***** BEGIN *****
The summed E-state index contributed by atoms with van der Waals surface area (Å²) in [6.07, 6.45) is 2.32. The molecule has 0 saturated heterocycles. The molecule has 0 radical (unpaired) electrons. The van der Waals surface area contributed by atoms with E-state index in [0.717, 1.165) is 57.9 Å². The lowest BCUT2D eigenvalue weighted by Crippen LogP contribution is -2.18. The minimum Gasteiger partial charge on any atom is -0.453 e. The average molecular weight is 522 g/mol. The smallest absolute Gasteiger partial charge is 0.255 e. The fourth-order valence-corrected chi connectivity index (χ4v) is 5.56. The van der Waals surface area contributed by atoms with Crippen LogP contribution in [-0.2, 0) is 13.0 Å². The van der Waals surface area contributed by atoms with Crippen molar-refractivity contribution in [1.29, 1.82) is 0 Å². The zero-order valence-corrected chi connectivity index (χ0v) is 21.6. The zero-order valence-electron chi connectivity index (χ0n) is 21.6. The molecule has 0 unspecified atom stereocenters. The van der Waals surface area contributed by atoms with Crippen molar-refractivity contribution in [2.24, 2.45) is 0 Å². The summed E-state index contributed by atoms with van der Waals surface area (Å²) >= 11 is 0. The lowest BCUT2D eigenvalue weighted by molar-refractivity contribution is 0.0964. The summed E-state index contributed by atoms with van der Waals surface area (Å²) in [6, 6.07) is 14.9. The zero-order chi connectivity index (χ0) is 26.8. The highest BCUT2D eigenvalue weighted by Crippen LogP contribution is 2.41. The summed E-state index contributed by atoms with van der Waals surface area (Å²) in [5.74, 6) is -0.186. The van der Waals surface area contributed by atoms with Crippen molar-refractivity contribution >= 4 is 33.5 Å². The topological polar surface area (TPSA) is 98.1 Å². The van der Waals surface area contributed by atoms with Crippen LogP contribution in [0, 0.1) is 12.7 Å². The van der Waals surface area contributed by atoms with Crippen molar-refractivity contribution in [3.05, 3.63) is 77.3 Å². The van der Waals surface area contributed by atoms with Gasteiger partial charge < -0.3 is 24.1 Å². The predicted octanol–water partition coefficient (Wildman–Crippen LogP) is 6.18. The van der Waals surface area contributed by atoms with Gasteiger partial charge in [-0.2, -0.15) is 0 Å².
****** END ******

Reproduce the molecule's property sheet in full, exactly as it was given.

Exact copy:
The summed E-state index contributed by atoms with van der Waals surface area (Å²) in [6.07, 6.45) is 2.32. The molecule has 0 saturated heterocycles. The molecule has 0 radical (unpaired) electrons. The van der Waals surface area contributed by atoms with E-state index in [0.717, 1.165) is 57.9 Å². The lowest BCUT2D eigenvalue weighted by Crippen LogP contribution is -2.18. The minimum Gasteiger partial charge on any atom is -0.453 e. The average molecular weight is 522 g/mol. The smallest absolute Gasteiger partial charge is 0.255 e. The fourth-order valence-corrected chi connectivity index (χ4v) is 5.56. The van der Waals surface area contributed by atoms with Crippen LogP contribution in [-0.2, 0) is 13.0 Å². The van der Waals surface area contributed by atoms with Crippen molar-refractivity contribution in [1.29, 1.82) is 0 Å². The zero-order valence-corrected chi connectivity index (χ0v) is 21.6. The zero-order valence-electron chi connectivity index (χ0n) is 21.6. The molecule has 0 unspecified atom stereocenters. The van der Waals surface area contributed by atoms with Crippen molar-refractivity contribution in [2.24, 2.45) is 0 Å². The summed E-state index contributed by atoms with van der Waals surface area (Å²) >= 11 is 0. The lowest BCUT2D eigenvalue weighted by molar-refractivity contribution is 0.0964. The summed E-state index contributed by atoms with van der Waals surface area (Å²) in [6, 6.07) is 14.9. The zero-order chi connectivity index (χ0) is 26.8. The highest BCUT2D eigenvalue weighted by Crippen LogP contribution is 2.41. The summed E-state index contributed by atoms with van der Waals surface area (Å²) in [5.74, 6) is -0.186. The van der Waals surface area contributed by atoms with Crippen molar-refractivity contribution >= 4 is 33.5 Å². The topological polar surface area (TPSA) is 98.1 Å². The van der Waals surface area contributed by atoms with Crippen LogP contribution in [0, 0.1) is 12.7 Å². The van der Waals surface area contributed by atoms with Crippen molar-refractivity contribution in [3.05, 3.63) is 77.3 Å². The van der Waals surface area contributed by atoms with Gasteiger partial charge < -0.3 is 24.1 Å². The predicted octanol–water partition coefficient (Wildman–Crippen LogP) is 6.18. The van der Waals surface area contributed by atoms with Gasteiger partial charge in [-0.2, -0.15) is 0 Å².